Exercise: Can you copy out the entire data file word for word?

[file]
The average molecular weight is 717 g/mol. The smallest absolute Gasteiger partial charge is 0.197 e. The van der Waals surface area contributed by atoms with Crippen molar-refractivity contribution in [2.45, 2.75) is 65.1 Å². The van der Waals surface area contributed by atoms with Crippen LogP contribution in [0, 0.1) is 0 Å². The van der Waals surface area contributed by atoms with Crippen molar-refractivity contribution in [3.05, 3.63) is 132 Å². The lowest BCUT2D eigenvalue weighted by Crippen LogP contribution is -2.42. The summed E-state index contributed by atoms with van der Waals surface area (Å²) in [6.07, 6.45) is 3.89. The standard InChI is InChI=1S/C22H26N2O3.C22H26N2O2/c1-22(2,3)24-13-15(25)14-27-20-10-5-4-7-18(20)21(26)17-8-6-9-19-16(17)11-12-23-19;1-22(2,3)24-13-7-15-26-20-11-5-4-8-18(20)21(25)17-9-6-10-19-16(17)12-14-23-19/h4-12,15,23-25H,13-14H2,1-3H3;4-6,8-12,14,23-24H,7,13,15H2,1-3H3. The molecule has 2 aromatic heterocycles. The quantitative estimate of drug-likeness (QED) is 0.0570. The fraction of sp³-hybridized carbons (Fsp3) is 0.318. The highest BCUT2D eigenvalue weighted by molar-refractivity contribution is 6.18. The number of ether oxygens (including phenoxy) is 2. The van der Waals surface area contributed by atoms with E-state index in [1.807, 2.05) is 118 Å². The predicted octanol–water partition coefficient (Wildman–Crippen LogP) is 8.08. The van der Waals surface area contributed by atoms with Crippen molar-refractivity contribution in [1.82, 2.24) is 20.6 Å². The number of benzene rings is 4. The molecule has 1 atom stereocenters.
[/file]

The average molecular weight is 717 g/mol. The smallest absolute Gasteiger partial charge is 0.197 e. The van der Waals surface area contributed by atoms with Crippen molar-refractivity contribution in [2.45, 2.75) is 65.1 Å². The van der Waals surface area contributed by atoms with Crippen LogP contribution in [0, 0.1) is 0 Å². The van der Waals surface area contributed by atoms with Crippen molar-refractivity contribution in [3.05, 3.63) is 132 Å². The lowest BCUT2D eigenvalue weighted by Crippen LogP contribution is -2.42. The summed E-state index contributed by atoms with van der Waals surface area (Å²) in [6.07, 6.45) is 3.89. The standard InChI is InChI=1S/C22H26N2O3.C22H26N2O2/c1-22(2,3)24-13-15(25)14-27-20-10-5-4-7-18(20)21(26)17-8-6-9-19-16(17)11-12-23-19;1-22(2,3)24-13-7-15-26-20-11-5-4-8-18(20)21(25)17-9-6-10-19-16(17)12-14-23-19/h4-12,15,23-25H,13-14H2,1-3H3;4-6,8-12,14,23-24H,7,13,15H2,1-3H3. The molecule has 2 aromatic heterocycles. The quantitative estimate of drug-likeness (QED) is 0.0570. The fraction of sp³-hybridized carbons (Fsp3) is 0.318. The highest BCUT2D eigenvalue weighted by molar-refractivity contribution is 6.18. The number of ether oxygens (including phenoxy) is 2. The van der Waals surface area contributed by atoms with E-state index in [1.807, 2.05) is 118 Å². The predicted octanol–water partition coefficient (Wildman–Crippen LogP) is 8.08. The van der Waals surface area contributed by atoms with Crippen molar-refractivity contribution in [1.82, 2.24) is 20.6 Å². The number of benzene rings is 4. The molecule has 1 atom stereocenters.